Graham Reid takes a music-lovers trip to the birthplace of Beatlemania.
If you want a photo of just them, or just you with them, get there early. Because by mid-morning there will be dozens of people with their phones out around the bronze statues of the Beatles at Pier Head in Liverpool.
These impressive, larger-than-life and realistic figures of the Beatles in their early years – suits, boots, narrow ties and that hair – appear to be ambling casually towards the Mersey Ferries office to buy tickets for its informative boat trip down and up the river.
Or maybe to shop for Beatle memorabilia in that strikingly angular building.
Not that anyone needs look too far in Liverpool for Beatle beanies, mugs, fridge magnets, calendars, key rings, photos, books, CDs . . .
Parts of this vibrant city – notably around Mathew St and the Cavern Quarter – are awash with Beatle product.
Here's a city the Beatles sometimes referenced in song – Penny Lane, Strawberry Fields, the Cast Iron Shore – and made the grimy place of their childhood seem exciting and even romantic "beneath blue suburban skies".
For many, even now, Liverpool appears in monochrome with post-war ruins familiar from photos that appeared when the young Beatles broke through all those decades ago.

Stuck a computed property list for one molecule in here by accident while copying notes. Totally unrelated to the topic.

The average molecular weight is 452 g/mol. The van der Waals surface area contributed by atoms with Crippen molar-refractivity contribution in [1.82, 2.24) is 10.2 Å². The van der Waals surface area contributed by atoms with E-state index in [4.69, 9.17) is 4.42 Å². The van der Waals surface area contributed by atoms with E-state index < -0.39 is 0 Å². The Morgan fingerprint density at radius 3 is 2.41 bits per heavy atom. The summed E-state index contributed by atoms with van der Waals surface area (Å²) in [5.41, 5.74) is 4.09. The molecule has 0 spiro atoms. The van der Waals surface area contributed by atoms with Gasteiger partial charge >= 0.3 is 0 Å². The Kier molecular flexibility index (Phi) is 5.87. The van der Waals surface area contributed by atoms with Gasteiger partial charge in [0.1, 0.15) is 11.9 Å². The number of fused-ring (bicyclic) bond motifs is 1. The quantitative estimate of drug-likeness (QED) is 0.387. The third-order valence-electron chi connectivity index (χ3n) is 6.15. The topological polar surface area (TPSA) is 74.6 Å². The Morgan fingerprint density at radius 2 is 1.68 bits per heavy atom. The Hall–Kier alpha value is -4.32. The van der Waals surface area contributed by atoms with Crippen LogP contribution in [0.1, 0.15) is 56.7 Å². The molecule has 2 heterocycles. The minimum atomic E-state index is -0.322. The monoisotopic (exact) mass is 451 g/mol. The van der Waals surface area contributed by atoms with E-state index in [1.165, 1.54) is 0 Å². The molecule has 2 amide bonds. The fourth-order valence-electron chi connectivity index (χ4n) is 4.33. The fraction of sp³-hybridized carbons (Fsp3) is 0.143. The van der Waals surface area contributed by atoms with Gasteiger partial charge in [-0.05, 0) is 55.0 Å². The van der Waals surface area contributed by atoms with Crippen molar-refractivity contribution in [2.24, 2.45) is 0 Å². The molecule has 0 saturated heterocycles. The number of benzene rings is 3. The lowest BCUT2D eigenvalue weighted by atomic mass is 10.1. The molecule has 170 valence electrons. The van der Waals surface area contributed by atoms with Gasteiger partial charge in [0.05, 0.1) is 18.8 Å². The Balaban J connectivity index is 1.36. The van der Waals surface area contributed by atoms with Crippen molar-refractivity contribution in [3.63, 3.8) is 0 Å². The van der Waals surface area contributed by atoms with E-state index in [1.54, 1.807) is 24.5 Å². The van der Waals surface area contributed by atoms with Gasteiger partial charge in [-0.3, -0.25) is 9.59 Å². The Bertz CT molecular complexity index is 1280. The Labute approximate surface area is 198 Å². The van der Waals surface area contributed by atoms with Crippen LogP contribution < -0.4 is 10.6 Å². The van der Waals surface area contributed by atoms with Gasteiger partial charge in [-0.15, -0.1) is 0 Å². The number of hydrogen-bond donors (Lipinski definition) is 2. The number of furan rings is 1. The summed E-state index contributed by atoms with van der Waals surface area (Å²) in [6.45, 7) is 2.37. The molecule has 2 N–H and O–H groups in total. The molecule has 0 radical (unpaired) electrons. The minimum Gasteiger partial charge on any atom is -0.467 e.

Yet today, commanding contemporary architecture makes Liverpool one of the great cities of Britain, a place with an extraordinary present but often wedded to the past with a soundtrack by the Beatles.
As British cultural critic Peter Doggett wrote, "these four men created music of such joy and inventiveness it captured the imagination of the world and has never lost its grip".
But he also noted the nostalgia many feel isn't for the Beatles, it's for their own past "stripped of pain and ambiguity".
In 2023 it will be 60 years since the Beatles had their first number one hit in Britain - Please Please Me - and 1963 became their year. Other hits and a massive selling debut album followed, "John, Paul, George and Ringo" became megastars, and with the excitement travelling to far-flung New Zealand, (America got it in 1964), there was a name for the phenomenon and noise: Beatlemania.
Liverpool doesn't need to commemorate the anniversary of Beatlemania next year, it celebrates the group and its music constantly, sometimes in rather tacky and exploitative ways.
Mathew St, the site of the original Cavern where the Beatles played, is very different today than it was even a decade ago.
The original Cavern closed in 1965 when the owner was declared bankrupt but a replica opened up the road in the mid-80s.
Today the area around the replica – worth visiting to get something of the flavour of that cramped place – has restaurants and bars with names like Sgt. Peppers, the Cavern Pub, the Rubber Soul Beatles Bar, Kaiserkeller (the name of a Hamburg club they played before they became famous) and so on.
It's all pretty garish, there's a statue of a painfully thin but joyous Cilla Black and around the corner on Stanley St, a life-size Eleanor Rigby in bronze.